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Helping Businesses Become More Accessible

Laurie Weir
Dec 20, 2011 – 9:52 AM

Roger Bernicky would like more businesses to be accessible for him and his wheelchair. Laurie Weir Roger Bernicky says he used to be “one of them.”

As he sits in the patient lounge at the Great War Memorial Hospital after having his right leg amputated just below the knee, Bernicky says he used to view those in wheelchairs differently.

“I used to be one of them a person who would look down on someone in a wheelchair,” he said. “Now I’m in one and I want people to be aware that there aren’t a lot of places around town where I can get in to eat.”

He says he’s luckier than some people, though.

“I’m not in this thing forever. I am getting a new leg and I have started to live my life again, because I know what it feels like to be almost dead.”

Bernicky says he wants people to be aware that he is a person who wants to spend money in town, but it’s hard for him to get into many places due to lack of accessibility.

“Some of my favourite restaurants, I can’t get into them,” he said. “I think people need to help fix that.”

The Town of Perth adopted the accessibility plan last September, according to documents located on their website prepared for council by Jim Connell, the town’s chief building inspector. The document states in part that Perth is committed to enhancing accessibility and “to help people with disabilities live full and independent lives and contribute to the community.”

The Province of Ontario is helping businesses succeed in becoming more accessible to Ontarians with disabilities, John Milloy, minister of Community and Social Services said in a phone interview with The Perth Courier last week.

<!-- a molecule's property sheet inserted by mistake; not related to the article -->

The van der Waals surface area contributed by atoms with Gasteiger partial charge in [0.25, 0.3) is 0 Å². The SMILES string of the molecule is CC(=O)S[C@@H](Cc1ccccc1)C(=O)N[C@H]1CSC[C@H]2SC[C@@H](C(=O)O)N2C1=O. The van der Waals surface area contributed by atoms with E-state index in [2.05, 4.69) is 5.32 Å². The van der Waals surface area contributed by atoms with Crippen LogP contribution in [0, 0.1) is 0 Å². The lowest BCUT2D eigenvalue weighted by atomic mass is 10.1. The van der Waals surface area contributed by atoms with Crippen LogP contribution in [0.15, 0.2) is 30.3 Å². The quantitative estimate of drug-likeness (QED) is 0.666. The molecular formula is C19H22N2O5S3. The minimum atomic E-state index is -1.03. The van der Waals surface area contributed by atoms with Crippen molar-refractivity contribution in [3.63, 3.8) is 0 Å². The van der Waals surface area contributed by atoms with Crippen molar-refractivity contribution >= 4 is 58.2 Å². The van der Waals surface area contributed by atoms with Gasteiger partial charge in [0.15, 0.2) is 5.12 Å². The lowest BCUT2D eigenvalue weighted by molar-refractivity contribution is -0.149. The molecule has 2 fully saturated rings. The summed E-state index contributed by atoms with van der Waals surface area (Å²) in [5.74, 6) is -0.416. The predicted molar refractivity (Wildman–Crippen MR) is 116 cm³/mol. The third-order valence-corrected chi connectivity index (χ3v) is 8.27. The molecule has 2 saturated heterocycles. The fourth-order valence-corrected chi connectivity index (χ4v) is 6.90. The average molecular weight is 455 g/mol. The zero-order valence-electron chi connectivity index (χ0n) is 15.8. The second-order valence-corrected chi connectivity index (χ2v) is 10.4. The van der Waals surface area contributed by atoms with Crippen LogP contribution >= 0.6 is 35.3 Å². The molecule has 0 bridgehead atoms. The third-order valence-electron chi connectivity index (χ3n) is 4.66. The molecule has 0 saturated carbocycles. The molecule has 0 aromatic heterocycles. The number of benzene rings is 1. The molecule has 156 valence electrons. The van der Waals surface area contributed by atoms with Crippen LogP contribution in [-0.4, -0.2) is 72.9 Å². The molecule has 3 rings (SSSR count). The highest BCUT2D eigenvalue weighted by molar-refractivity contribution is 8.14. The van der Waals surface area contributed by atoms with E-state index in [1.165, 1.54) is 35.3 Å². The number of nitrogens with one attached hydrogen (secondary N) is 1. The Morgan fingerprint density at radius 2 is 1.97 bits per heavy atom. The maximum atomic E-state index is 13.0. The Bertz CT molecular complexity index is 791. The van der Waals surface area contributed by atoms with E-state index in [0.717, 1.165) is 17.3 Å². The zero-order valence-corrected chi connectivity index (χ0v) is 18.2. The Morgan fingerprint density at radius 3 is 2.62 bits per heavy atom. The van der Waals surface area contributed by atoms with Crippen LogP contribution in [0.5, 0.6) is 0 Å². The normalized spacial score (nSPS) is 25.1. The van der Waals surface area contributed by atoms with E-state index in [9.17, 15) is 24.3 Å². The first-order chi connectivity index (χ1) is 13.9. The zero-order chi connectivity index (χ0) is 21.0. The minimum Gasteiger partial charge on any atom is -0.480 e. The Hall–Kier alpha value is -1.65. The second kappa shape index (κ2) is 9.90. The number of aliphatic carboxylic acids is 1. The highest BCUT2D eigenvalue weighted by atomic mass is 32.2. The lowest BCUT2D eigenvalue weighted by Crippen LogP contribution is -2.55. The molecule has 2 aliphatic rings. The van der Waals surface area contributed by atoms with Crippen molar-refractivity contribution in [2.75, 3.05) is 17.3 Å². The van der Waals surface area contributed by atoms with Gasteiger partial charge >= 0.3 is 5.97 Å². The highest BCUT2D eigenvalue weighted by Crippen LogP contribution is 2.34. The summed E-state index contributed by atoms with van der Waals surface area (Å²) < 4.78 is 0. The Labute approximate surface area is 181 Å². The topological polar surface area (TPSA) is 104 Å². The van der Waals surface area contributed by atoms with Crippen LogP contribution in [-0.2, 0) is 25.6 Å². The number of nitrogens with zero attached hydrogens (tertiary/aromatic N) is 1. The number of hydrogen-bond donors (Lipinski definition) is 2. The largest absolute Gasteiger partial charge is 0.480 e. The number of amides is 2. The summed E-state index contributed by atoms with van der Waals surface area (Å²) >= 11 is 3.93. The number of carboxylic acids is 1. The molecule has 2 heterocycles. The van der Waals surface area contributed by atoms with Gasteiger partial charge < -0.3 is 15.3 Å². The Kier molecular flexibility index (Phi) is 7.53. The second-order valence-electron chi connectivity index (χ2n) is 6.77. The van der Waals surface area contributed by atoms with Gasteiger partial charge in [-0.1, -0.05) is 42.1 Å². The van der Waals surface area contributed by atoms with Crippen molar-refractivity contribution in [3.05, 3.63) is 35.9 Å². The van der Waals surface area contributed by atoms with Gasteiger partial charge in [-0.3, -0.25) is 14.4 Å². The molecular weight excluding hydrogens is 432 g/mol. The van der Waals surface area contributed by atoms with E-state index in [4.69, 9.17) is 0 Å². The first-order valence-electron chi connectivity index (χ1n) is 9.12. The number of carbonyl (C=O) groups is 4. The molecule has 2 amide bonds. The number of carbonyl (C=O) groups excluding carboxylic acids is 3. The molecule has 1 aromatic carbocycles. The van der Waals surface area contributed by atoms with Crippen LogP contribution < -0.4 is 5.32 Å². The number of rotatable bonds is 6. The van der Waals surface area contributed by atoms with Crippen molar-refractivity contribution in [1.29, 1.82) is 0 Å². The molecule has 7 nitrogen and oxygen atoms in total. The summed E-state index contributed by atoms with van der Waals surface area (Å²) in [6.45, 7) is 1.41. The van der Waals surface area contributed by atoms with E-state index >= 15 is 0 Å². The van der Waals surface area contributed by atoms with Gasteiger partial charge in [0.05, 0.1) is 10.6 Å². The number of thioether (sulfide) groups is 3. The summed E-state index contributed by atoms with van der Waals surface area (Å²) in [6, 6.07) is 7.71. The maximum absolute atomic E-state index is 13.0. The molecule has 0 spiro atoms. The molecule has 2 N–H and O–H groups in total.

“In the next 20 years an aging population and people with disabilities will represent 40 per cent of total income in the province – or $536 billion. Making sure all Ontarians have accessible customer service is the right thing to do and it makes good business sense.”

That is why Ontario will see the Accessibility Standard for Customer Service come into play on Jan. 1.

“This customer service standard will help businesses better deal with the public and how they handle people with disabilities,” Milloy said. “By Jan. 1, every business has to have a plan in place. It’s about changing culture.”

The standard will help employees and employers better understand the needs of the disabled and how they can be more accommodating, he said.

“I liken it to dealing with a clothing store. It has a firm policy of no returns, but if their dressing rooms aren’t wheelchair accessible, then should disabled people waive their right to return clothing if it doesn’t fit once they get home?

Milloy says that the strategy is about thinking things through and coming up with better solutions to problems faced by those who are disabled.

“Businesses will see a value in wanting to make changes,” he said. “It can be a win-win situation for everyone. The legislature has some bite to it, but we are here to help not to fine people.”

The ‘bite’ the minister refers to could be a costly one if legislation is not followed. Failure to comply with guidelines and following a customer complaint, guilty parties could face fines of $200 to $15,000 that will be issued by a director.

If an organization continues to disregard the legislature, court-ordered fines could result in charges of $50,000 to $100,000 per day.

The ministry welcomes questions and directs those with queries to visit the website http://www.mcss.gov.on.ca/en/mcss/programs/accessibility/ for a reference

Reproduced from http://www.yourottawaregion.com/news/article/1266805–helping-businesses-become-more-accessible